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Granulation techniques


As I explained in my previous post, the process through which primary powder particles adhere to form larger multi-particle entities is known as granulation. In this post, I explain various granulation techniques.

Granulation is a step in the preparation of tablets. Granules are prepared agglomerates made up of tinier powder particles. They are generally irregular in shape but can be made into spherical, uniform shapes.

Granulation techniques help to modify and improve the properties of active pharma ingredients which standalone have poor physical properties including low bulk density, poor flowability, poor binding and as such cannot be compressed into tablets.

Granules improve the flow qualities of powders and produce uniform mixtures. They are used to avoid powder segregation, produce dust-free formulations and ensures content uniformity of drugs in individual units. They are also an excellent solution to improve the compaction characteristics of the powder mix. They flow more freely from the hopper or feeding container into die cavities of tablet presses as compared to powders.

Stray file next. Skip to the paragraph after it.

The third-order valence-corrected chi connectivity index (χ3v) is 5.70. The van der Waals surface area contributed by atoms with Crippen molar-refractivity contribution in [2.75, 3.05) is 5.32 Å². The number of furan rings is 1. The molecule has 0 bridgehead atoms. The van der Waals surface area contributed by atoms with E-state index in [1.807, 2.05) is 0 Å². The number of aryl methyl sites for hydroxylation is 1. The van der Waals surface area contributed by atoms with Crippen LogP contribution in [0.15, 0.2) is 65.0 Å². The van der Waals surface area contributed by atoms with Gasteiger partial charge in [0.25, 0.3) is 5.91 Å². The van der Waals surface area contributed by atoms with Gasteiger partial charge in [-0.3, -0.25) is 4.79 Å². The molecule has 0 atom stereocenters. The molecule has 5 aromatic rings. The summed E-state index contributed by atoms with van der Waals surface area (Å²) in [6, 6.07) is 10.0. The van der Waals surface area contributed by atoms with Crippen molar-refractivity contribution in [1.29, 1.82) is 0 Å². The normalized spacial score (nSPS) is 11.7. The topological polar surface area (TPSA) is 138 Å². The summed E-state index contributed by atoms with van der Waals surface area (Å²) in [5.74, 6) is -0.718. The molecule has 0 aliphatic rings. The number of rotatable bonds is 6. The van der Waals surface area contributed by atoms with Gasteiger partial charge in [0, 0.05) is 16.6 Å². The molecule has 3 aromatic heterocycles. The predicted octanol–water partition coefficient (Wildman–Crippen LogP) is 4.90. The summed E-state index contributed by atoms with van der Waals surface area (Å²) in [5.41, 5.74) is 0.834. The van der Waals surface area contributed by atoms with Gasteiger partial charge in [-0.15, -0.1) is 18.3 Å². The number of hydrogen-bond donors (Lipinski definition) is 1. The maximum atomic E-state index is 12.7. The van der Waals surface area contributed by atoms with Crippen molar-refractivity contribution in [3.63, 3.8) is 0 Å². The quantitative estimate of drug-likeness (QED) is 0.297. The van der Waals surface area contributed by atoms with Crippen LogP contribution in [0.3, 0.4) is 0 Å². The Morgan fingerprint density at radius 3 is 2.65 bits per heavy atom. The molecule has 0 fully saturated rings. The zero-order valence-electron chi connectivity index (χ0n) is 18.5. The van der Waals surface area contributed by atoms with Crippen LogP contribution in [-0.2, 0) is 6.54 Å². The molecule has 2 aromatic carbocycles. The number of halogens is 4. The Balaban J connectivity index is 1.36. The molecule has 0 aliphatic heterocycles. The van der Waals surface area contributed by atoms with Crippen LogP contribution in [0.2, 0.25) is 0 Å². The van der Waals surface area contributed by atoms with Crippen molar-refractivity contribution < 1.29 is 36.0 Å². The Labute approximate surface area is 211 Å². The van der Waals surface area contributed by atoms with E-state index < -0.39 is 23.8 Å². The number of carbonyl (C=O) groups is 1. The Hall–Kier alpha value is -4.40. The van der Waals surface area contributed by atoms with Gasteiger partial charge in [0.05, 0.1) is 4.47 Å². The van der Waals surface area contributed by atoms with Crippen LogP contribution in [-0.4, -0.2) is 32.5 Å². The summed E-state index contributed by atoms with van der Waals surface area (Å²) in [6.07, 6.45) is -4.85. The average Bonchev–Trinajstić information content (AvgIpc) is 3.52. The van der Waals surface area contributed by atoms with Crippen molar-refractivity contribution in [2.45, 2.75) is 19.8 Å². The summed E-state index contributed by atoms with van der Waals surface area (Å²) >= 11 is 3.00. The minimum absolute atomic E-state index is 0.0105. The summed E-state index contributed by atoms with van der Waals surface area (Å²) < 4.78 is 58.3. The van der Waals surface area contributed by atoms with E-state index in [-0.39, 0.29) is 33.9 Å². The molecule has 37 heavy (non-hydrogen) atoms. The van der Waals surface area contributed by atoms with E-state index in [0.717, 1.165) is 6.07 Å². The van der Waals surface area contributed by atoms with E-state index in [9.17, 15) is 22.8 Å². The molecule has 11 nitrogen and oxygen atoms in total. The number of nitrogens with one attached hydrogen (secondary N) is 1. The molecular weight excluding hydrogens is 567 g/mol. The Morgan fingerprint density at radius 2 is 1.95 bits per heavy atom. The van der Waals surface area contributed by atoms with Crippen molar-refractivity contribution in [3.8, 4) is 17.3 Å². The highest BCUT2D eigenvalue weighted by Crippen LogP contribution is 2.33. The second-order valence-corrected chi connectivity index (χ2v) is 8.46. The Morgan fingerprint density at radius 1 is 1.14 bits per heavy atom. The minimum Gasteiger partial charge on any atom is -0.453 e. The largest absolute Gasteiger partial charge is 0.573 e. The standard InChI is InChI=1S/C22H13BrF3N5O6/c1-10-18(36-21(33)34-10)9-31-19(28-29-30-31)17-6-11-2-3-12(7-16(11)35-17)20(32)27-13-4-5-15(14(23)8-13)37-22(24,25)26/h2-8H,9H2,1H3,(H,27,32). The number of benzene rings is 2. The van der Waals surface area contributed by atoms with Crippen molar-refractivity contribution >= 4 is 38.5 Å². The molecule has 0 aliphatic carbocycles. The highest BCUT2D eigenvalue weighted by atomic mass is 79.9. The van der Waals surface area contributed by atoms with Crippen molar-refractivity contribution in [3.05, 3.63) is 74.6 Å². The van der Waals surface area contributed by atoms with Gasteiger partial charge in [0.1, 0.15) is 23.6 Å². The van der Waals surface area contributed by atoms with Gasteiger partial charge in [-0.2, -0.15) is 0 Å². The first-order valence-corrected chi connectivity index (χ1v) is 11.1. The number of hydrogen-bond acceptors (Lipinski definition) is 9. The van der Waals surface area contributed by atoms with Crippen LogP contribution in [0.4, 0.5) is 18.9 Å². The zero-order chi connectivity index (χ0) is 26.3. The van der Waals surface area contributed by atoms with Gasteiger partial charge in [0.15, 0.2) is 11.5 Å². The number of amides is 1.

Granules also have a smaller surface area compared to a similar powder volume making them more stable both physically and chemically as compared to their powder equivalent. They are less likely to cake or harden. In some instances, they are also far more easily wetted by a solvent as compared to their powder equivalent.

In addition to active ingredients, granules for oral solutions or suspension also contain colourants, flavourings and other ingredients, so the end solution or suspension has all the necessary features of a liquid formulation.

Granules are transformed into effervescent tablets, dispersible tablets, mouth dissolving tablets, melt in mouth tablets, modified release tablets using tablet compression machines.

Compressed tablets must meet quality parameters like uniformity in dosage units, hardness (good strength), friability (no chipping, crumpling or breaking), lower disintegration time and good dissolution rate per determined specifications. The tablet must be stable and retain its efficacy right through to its batch 'best before' date. This is only possible with the right granulation technique and validation of the process.